I’m not convinced by this phoney recovery. 60% of city managers expect things to be worse next year. All the growth is in Asia – Hogg Robinsons profits up by 30+% reflect this. Investment will follow the growth. All the managers I know from banks are flying to the East not the US or Europe for meetings. Inflation is a good sign – it shows growth – yet we import all our inflation and can only watch the growth. Our low interest rates not only show low inflation but a low demand for investments – figures this week show that banks have the money to lend there just arent enough quality investments. If the supply of quality investments were there banks would pay higher interest rates to borrow the money – but they dont, they do what HSBC does and allocate money to invest in the East.

      Watching the Heath vs. Wilson documentary on BBC4 last night I could just feel the similarities. Government lavishing public money on the public sector – sound familar?

      You can quote alot of statistics but for me its not the statistics its the lack of leadership overtly tackling the “economic entropy” and an over entitled public who think a NHS ranking 18th in the world is world class.

      • Posted May 26, 2011 at 2:43 pm | Permalink

        I’ve no professional interest or insider knowledge of banks but my spidey-sense tingles when I hear of politicians forcing banks to lend £x bn to this type of enterprise, and £y bn to that (e.g. green industries, small businesses, etc.).

        I’m not saying banks shouldn’t lend to small businesses (which would be a ridiculous statement) but that unless the conditions are in place (and I don’t mean subsidising windmills and solar panels on middle class roofs) for banks to reasonably expect a decent return for their money forcing them to lend against their will seems like we’re asking for more bad news.

        Politicians should lay the fundamentals of the economy and leave it to the private sector to do the rest, stop trying to micro manage and pick winners.

      • Posted May 26, 2011 at 6:22 pm | Permalink

        The over supply of money suppresses interest rates. So does the collapse of demand for loans. Demand and supply affects price, the rate in this case. Inflation is the over supply of money.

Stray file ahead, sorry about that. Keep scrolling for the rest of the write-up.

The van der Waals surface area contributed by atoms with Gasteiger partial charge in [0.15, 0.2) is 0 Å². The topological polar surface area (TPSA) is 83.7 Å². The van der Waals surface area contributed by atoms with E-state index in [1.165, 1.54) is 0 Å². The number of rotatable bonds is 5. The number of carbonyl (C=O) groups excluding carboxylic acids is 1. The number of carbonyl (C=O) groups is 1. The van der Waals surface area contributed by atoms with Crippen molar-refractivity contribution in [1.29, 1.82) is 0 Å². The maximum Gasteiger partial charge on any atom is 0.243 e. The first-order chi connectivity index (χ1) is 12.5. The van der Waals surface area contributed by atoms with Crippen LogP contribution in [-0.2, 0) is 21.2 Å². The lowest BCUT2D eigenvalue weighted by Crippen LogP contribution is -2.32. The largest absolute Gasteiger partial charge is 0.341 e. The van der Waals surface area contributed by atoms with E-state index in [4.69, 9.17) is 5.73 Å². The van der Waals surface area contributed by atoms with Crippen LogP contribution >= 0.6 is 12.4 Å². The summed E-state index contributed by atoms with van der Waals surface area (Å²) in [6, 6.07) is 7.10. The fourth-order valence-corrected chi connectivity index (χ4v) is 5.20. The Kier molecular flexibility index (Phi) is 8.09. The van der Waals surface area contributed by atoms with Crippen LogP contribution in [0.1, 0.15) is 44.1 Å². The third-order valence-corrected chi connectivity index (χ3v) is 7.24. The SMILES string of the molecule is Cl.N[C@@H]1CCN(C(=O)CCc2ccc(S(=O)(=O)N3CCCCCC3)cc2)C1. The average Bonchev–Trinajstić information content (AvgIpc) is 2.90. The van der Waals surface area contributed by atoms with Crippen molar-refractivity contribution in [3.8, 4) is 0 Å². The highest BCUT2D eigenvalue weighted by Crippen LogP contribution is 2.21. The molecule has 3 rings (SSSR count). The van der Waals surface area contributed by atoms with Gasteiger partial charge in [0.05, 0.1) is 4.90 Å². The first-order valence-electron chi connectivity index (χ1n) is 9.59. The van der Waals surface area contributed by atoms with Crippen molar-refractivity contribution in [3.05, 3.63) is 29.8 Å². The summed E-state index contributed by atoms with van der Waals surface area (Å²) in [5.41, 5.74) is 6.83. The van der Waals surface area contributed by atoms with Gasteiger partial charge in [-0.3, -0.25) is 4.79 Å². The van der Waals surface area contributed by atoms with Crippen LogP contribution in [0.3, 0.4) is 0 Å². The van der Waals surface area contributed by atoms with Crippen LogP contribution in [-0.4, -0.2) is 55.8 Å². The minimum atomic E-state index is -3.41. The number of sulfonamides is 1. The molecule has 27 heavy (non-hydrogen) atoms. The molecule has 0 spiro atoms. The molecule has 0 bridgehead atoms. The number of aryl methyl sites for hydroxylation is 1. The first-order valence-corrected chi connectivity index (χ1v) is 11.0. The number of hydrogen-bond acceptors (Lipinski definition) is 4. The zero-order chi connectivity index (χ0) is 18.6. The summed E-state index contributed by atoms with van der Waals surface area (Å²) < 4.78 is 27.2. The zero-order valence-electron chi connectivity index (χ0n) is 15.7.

In sensible banking system the supply of loans is a function of savings, then at low interest rates saving would be shunned and instead loaned to invest as investment demand rises to exploit the cheap money. The rate rises as investment demand picks up and so savings become attractive again to exploit high rates , and so investment demand falls and then the rate falls. A virtuous cycle.

        In this ponzi system the link between savings and investment is severed, almost unlimited loans can be created out of thin air. Rates stay suppressed for longer than a normal cycle and bad investments mount, until it becomes unsustainable and collapses.

        Until we restore have a system that restores the link between savings and investment, we cannot come right.

  2. Posted May 26, 2011 at 8:16 am | Permalink

    The problems listed are all created by the very people we’re supposed to trust to solve them. The chance of war being solved by warmongers and debt being solved by overspending statists is vanishingly small. What is actually needed is smaller government on every level and no foreign intervention at all.

    • Posted May 26, 2011 at 9:40 am | Permalink

      I am fairly close to yours and JR’s line on this let us hope, against all experience and expectation, to finally get some sensible actions on all the above points raised.

  3. Posted May 26, 2011 at 9:06 am | Permalink

    JR: “I have no wish to analyse the speech”
    I hope that isn’t because you found it as soporific as Ken Clarke apparently did, according to newspaper photographs. The media still have an infatuation with Obama and the whole visit seemed to have been choreographed to ride on the aftermath of the recent splendid royal wedding. We don’t really know much about what Obama said to our parliamentarians other than generalities, but we do know that he can play table tennis, dish out the barbecued meat and scrubs up well for ceremonial occasions and those essential photographs for the folks back home. Just two faux pas – the premature toast and dating his signature in Westminster Abbey as 2008. All in all a successful visit.

    Reply: The speech was mainly a celebration of the history of the US/UK alliance, with plenty of references and quotes from Churchill. Its theme was common values, its clap line was the one about how people from unlikely backgrounds could become MPs and even a President.

  4. Posted May 26, 2011 at 9:16 am | Permalink